See read_to_end for other error semantics.

Examples

Files implement Read:

use std::io;
use std::io::prelude::*;
use std::fs::File;

fn main() -> io::Result<()> {
    let mut f = File::open("foo.txt")?;
    let mut buffer = String::new();

    f.read_to_string(&mut buffer)?;
    Ok(())
}

(See also the std::fs::read_to_string convenience function for reading from a file.)

1.6.0 · source

fn read_exact(&mut self, buf: &mut [u8]) -> Result<(), Error>

Read the exact number of bytes required to fill buf.

This function reads as many bytes as necessary to completely fill the specified buffer buf.

No guarantees are provided about the contents of buf when this function is called, so implementations cannot rely on any property of the contents of buf being true. It is recommended that implementations only write data to buf instead of reading its contents. The documentation on read has a more detailed explanation on this subject.

Errors

If this function encounters an error of the kind ErrorKind::Interrupted then the error is ignored and the operation will continue.

If this function encounters an “end of file” before completely filling the buffer, it returns an error of the kind ErrorKind::UnexpectedEof. The contents of buf are unspecified in this case.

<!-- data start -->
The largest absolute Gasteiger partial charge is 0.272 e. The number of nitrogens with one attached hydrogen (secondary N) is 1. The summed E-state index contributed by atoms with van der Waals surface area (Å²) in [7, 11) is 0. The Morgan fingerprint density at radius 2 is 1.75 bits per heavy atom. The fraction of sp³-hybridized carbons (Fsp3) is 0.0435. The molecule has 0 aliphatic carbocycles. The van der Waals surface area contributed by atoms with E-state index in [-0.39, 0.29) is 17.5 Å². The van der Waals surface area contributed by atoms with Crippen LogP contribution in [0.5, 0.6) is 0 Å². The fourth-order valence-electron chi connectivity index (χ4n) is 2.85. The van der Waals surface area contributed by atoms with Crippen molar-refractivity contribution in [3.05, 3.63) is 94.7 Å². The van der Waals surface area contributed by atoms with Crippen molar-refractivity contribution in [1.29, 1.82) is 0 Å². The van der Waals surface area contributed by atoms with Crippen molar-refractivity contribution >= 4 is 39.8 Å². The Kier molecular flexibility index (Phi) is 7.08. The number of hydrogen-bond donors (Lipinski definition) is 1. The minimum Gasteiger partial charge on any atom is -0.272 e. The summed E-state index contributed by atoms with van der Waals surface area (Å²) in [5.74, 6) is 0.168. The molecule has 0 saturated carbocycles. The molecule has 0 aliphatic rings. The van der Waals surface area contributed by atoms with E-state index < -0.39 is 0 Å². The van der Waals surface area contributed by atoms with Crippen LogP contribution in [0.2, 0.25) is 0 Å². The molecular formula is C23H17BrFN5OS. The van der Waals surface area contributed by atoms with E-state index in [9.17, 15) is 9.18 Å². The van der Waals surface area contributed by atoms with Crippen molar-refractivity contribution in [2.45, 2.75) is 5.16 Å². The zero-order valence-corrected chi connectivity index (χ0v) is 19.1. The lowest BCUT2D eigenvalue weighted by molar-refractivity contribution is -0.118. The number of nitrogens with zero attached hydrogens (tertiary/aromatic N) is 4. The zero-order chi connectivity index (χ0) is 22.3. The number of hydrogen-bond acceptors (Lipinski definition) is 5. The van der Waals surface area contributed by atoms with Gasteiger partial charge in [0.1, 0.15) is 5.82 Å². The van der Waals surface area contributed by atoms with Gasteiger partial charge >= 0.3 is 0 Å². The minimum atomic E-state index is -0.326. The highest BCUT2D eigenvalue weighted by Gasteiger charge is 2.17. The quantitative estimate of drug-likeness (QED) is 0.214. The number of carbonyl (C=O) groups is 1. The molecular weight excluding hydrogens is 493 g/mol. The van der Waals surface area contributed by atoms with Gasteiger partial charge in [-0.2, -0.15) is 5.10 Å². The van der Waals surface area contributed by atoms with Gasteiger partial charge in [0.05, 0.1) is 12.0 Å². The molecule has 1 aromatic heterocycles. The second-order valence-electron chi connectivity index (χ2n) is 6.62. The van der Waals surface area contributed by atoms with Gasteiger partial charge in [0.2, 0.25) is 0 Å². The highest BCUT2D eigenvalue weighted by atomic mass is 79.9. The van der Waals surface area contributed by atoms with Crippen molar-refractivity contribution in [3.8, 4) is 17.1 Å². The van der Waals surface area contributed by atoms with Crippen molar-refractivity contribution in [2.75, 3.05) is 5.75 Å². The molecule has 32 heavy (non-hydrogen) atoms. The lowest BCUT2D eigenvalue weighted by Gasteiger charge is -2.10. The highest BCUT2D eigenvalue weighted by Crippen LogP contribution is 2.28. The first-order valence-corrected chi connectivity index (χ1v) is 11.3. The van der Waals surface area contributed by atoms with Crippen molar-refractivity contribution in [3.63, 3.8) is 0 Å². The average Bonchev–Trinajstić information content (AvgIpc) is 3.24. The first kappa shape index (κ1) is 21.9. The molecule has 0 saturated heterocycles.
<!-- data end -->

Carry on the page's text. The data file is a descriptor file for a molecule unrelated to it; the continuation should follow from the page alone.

If any other read error is encountered then this function immediately returns. The contents of buf are unspecified in this case.

If this function returns an error, it is unspecified how many bytes it has read, but it will never read more than would be necessary to completely fill the buffer.

Examples

Files implement Read:

use std::io;
use std::io::prelude::*;
use std::fs::File;

fn main() -> io::Result<()> {
    let mut f = File::open("foo.txt")?;
    let mut buffer = [0; 10];

    // read exactly 10 bytes
    f.read_exact(&mut buffer)?;
    Ok(())
}
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fn read_buf(&mut self, buf: BorrowedCursor<'_>) -> Result<(), Error>

🔬This is a nightly-only experimental API. (read_buf #78485)

Pull some bytes from this source into the specified buffer.